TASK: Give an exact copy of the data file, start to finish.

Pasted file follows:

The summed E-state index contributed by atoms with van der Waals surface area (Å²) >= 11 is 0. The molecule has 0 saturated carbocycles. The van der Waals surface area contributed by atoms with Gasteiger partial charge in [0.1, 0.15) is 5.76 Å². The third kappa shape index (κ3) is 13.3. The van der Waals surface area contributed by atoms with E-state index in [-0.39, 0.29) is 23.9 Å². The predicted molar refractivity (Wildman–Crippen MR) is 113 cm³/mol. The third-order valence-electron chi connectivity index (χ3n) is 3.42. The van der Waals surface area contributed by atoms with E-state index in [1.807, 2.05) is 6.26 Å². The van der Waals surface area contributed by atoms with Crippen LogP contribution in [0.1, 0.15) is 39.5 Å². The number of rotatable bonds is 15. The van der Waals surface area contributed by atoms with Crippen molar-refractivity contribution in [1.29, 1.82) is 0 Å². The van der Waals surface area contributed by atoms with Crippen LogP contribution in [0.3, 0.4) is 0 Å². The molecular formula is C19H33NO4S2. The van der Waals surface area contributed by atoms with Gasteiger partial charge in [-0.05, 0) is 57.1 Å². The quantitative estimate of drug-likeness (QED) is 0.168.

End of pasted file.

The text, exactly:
The summed E-state index contributed by atoms with van der Waals surface area (Å²) >= 11 is 0. The molecule has 0 saturated carbocycles. The van der Waals surface area contributed by atoms with Gasteiger partial charge in [0.1, 0.15) is 5.76 Å². The third kappa shape index (κ3) is 13.3. The van der Waals surface area contributed by atoms with E-state index in [-0.39, 0.29) is 23.9 Å². The predicted molar refractivity (Wildman–Crippen MR) is 113 cm³/mol. The third-order valence-electron chi connectivity index (χ3n) is 3.42. The van der Waals surface area contributed by atoms with E-state index in [1.807, 2.05) is 6.26 Å². The van der Waals surface area contributed by atoms with Crippen LogP contribution in [0.1, 0.15) is 39.5 Å². The number of rotatable bonds is 15. The van der Waals surface area contributed by atoms with Crippen molar-refractivity contribution in [1.29, 1.82) is 0 Å². The van der Waals surface area contributed by atoms with Crippen LogP contribution in [0.3, 0.4) is 0 Å². The molecular formula is C19H33NO4S2. The van der Waals surface area contributed by atoms with Gasteiger partial charge in [-0.05, 0) is 57.1 Å². The quantitative estimate of drug-likeness (QED) is 0.168.